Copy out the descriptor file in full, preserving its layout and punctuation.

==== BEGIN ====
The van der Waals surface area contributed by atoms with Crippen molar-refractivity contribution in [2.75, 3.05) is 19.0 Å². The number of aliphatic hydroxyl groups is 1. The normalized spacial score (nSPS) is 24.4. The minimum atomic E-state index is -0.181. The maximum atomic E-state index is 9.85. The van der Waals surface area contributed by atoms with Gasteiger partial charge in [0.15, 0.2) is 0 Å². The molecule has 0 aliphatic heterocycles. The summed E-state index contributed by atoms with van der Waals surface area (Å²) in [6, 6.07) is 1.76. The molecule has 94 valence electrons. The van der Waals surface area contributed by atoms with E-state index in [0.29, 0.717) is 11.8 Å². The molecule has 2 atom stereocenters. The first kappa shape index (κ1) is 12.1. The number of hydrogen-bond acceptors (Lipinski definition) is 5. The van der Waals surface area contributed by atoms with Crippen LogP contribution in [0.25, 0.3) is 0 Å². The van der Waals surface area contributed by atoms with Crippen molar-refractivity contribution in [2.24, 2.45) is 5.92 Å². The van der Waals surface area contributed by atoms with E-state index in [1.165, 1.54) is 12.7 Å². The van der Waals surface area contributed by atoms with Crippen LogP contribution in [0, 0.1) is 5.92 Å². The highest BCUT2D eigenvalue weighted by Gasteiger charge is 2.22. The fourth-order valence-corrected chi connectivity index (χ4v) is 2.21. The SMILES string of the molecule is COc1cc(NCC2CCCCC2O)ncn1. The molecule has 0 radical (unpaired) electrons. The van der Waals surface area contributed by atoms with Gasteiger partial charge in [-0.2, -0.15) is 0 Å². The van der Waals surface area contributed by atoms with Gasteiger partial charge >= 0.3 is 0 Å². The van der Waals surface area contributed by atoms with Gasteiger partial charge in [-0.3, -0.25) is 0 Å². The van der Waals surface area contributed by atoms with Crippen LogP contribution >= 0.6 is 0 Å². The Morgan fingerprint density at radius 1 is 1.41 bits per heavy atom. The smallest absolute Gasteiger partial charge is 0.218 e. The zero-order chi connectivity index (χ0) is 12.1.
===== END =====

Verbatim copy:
The van der Waals surface area contributed by atoms with Crippen molar-refractivity contribution in [2.75, 3.05) is 19.0 Å². The number of aliphatic hydroxyl groups is 1. The normalized spacial score (nSPS) is 24.4. The minimum atomic E-state index is -0.181. The maximum atomic E-state index is 9.85. The van der Waals surface area contributed by atoms with Gasteiger partial charge in [0.15, 0.2) is 0 Å². The molecule has 0 aliphatic heterocycles. The summed E-state index contributed by atoms with van der Waals surface area (Å²) in [6, 6.07) is 1.76. The molecule has 94 valence electrons. The van der Waals surface area contributed by atoms with E-state index in [0.29, 0.717) is 11.8 Å². The molecule has 2 atom stereocenters. The first kappa shape index (κ1) is 12.1. The number of hydrogen-bond acceptors (Lipinski definition) is 5. The van der Waals surface area contributed by atoms with Crippen LogP contribution in [0.25, 0.3) is 0 Å². The van der Waals surface area contributed by atoms with Crippen molar-refractivity contribution in [2.24, 2.45) is 5.92 Å². The van der Waals surface area contributed by atoms with E-state index in [1.165, 1.54) is 12.7 Å². The van der Waals surface area contributed by atoms with Crippen LogP contribution in [0, 0.1) is 5.92 Å². The highest BCUT2D eigenvalue weighted by Gasteiger charge is 2.22. The fourth-order valence-corrected chi connectivity index (χ4v) is 2.21. The SMILES string of the molecule is COc1cc(NCC2CCCCC2O)ncn1. The molecule has 0 radical (unpaired) electrons. The van der Waals surface area contributed by atoms with Gasteiger partial charge in [-0.2, -0.15) is 0 Å². The van der Waals surface area contributed by atoms with Gasteiger partial charge >= 0.3 is 0 Å². The van der Waals surface area contributed by atoms with Gasteiger partial charge in [-0.3, -0.25) is 0 Å². The van der Waals surface area contributed by atoms with Crippen LogP contribution >= 0.6 is 0 Å². The Morgan fingerprint density at radius 1 is 1.41 bits per heavy atom. The smallest absolute Gasteiger partial charge is 0.218 e. The zero-order chi connectivity index (χ0) is 12.1.